Monitoring of outcomes: The monitoring that was carried out prior to the 2006 publication has not continued, leaving a knowledge gap as to how the population has fared in the context of the Millenium Drought and ongoing climate-change impacts. However, based on the original research’s initial findings, we conducted an experimental study with University of Melbourne to evaluate the effectiveness of habitat restoration in maintaining babbler survival. The study, published by Vesk and colleagues in 2015, compared the persistence and group size of babbler groups present in 1995 and subsequently in 2008 at a randomly selected set of stratified sites which had either had habitat works or none.  This study was conducted across a larger landscape of about 200,000 hectares which included Sheep Pen Creek Land Management Group area.  The study found that babbler group size decreased by about 15% over the 13 years at sites without restoration works.   At sites with restoration, average group size increased by about 22%, thereby effectively compensating for the overall reduction in numbers reported over that time.This increase also influenced subsequent demographic performance, with groups at restoration sites having higher breeding success and more fledglings than groups at control sites.

Another useful finding from this experimental study was the confirmation of the importance of particular habitat and landscape variables on babbler persistence.  In particular, abundance of large trees was a positive predictor of occupancy over time; and distance from the next nearest group was a negative predictor.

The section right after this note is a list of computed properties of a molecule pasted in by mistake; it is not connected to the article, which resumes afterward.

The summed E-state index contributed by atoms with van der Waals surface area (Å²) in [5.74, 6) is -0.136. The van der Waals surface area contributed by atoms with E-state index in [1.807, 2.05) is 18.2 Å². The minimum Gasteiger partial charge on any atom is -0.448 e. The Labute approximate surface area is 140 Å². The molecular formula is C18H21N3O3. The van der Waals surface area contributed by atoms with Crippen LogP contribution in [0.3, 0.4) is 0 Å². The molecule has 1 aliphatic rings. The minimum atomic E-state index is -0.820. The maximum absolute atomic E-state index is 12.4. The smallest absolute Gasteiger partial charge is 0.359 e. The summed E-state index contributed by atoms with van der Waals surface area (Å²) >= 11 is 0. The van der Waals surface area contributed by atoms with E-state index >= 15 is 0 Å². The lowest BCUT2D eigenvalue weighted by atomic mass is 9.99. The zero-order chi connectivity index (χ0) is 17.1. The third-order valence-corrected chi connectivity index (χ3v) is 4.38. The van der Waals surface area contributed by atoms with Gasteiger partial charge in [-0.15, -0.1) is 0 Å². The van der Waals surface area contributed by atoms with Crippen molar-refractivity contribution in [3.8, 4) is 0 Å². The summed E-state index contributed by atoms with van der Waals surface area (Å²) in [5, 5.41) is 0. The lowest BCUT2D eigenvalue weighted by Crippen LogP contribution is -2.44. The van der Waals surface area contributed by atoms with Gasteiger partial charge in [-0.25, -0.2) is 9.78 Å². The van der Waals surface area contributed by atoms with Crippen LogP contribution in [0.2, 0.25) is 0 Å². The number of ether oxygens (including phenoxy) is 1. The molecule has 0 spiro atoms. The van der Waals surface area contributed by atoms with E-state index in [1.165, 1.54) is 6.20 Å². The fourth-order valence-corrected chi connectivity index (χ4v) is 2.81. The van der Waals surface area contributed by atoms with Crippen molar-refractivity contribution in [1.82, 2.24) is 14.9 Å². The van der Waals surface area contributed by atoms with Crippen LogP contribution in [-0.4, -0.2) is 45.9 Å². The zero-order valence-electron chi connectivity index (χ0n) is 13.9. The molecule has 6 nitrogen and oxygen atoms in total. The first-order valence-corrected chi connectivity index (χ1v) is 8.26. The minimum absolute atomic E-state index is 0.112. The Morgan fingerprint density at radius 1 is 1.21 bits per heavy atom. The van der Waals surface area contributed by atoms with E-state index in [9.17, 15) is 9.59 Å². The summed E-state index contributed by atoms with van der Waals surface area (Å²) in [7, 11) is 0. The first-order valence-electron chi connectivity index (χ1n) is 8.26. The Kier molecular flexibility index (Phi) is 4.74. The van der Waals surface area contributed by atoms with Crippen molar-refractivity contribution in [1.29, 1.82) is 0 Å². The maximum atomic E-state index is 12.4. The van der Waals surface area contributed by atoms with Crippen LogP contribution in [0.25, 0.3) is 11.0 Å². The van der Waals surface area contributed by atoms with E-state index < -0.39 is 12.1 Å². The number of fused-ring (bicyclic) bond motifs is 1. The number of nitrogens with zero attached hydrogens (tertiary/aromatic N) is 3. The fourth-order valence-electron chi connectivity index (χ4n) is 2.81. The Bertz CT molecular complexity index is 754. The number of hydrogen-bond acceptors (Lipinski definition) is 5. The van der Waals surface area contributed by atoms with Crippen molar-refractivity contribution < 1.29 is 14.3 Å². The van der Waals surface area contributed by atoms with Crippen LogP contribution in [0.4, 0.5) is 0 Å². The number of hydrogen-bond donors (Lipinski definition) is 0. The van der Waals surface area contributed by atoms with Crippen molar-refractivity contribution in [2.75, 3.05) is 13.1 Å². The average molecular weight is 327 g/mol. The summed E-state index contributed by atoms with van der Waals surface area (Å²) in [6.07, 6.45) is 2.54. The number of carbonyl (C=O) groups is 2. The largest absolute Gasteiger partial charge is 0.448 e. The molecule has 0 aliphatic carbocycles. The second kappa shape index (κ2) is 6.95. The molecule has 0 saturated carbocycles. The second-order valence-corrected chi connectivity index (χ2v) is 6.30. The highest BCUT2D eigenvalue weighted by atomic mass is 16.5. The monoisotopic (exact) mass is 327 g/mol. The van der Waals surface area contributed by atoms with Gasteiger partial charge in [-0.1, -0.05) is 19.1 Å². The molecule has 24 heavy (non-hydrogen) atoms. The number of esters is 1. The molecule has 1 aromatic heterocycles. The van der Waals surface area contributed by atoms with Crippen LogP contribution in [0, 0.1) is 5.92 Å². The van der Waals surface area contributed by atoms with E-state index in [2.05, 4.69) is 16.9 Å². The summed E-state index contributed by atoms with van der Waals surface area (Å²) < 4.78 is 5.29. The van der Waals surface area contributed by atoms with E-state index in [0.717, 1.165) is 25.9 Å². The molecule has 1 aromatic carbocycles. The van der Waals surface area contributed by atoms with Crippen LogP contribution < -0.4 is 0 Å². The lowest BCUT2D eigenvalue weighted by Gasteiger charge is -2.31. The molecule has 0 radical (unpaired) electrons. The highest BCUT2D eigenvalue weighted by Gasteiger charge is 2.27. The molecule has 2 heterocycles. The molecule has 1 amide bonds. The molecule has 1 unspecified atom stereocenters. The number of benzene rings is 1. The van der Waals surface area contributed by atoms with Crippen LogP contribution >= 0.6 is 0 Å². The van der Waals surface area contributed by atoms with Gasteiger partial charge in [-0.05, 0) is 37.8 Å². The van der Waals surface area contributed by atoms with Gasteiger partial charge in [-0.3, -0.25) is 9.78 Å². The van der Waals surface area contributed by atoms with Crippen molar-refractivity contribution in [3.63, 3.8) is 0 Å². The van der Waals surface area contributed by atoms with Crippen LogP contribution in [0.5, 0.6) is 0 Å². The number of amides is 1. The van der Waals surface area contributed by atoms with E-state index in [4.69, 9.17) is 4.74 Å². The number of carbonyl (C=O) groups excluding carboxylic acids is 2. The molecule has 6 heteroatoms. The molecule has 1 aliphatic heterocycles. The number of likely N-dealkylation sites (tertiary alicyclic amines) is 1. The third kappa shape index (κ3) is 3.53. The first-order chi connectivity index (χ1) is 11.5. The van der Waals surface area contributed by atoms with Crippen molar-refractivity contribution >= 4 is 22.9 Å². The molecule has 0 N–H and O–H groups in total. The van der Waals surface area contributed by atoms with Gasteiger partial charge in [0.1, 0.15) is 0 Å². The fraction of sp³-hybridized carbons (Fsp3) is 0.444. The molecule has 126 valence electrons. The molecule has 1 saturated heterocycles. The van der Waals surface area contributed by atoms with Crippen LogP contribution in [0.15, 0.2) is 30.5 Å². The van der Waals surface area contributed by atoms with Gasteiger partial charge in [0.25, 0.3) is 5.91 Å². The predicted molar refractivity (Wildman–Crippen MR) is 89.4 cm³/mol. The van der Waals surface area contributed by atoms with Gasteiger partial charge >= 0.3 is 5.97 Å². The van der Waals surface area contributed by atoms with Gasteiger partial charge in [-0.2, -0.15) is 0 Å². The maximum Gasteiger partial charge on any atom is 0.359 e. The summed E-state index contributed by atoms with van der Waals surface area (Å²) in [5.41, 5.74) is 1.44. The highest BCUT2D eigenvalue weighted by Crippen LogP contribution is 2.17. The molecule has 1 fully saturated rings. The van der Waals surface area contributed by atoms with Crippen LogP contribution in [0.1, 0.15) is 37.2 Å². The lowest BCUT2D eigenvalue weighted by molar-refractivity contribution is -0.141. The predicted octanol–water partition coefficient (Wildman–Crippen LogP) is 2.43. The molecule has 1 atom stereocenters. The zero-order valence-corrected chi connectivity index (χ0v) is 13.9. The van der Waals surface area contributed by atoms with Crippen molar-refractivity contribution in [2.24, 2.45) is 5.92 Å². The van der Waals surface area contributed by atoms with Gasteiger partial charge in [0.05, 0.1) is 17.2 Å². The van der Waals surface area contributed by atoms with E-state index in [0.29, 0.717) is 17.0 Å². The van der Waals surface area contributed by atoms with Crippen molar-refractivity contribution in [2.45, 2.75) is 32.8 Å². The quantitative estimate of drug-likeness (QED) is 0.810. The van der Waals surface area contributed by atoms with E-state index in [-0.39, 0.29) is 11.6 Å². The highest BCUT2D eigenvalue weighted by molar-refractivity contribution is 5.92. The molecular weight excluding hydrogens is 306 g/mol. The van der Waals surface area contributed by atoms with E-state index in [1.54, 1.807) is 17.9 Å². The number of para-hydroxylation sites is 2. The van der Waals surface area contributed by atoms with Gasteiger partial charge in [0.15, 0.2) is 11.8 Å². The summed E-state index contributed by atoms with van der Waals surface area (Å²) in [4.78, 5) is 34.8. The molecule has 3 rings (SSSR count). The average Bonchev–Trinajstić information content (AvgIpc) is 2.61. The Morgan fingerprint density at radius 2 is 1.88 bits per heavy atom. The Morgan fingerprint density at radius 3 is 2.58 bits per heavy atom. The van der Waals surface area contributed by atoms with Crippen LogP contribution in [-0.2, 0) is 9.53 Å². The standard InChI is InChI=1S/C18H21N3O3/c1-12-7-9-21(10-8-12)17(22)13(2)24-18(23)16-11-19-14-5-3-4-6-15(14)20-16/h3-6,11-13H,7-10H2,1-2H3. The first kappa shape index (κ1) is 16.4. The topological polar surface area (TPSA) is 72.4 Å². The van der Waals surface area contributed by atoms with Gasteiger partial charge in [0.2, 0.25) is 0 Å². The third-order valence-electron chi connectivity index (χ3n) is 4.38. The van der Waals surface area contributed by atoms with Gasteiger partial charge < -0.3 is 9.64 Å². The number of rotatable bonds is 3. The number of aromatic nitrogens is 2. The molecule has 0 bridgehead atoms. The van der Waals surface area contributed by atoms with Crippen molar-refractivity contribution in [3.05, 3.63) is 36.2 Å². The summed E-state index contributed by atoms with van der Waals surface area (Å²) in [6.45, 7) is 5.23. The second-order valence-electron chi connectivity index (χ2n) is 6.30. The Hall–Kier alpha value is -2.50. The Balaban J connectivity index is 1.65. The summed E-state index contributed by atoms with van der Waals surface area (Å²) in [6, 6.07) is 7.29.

Figure 2. Changes in tree cover in the Koonda sub-district between 1971 (top),  and 2018 (bottom). (Source TFNVic).. (Source TFNVic)

Figure 3. Changes in tree cover in the Tamleugh sub-district between 1971 (top) and 2018 (bottom). (Source TFNVic)

Table 2.  Summary of additional habitat established or restored as part of the Sheep Pen Creek Grey-crowned Babbler project from 1996-2018, following the initial study period from 1971-1996.

District Number of sites Area (ha)
Koonda 62 133
Tamleugh 28   37
Other parts of landcare group and local babbler population area 29 103
Totals 119 273

Expansion of lessons to other districts: Building on the fundamental research conducted in Sheep Pen Creek Land Management Group area, similar habitat, landscape and babbler population assessments were subsequently undertaken in northwest Victoria near Kerang for the babbler populations found there.  Key results from these studies relevant to the initial Sheep Pen study were that the number of babbler groups in each sampled district was positively related to the proportion of woodland cover, especially the proportion of Black Box (Eucalyptus largiflorens) woodland habitat – the babblers’ preferred habitat in this region.  Conversely, the number of babbler groups was negatively associated with the proportion of land under intensive agriculture.  At the site scale, key positive predictors of babbler presence in Black Box habitat again included the abundance of large trees (> 60 cm dbh)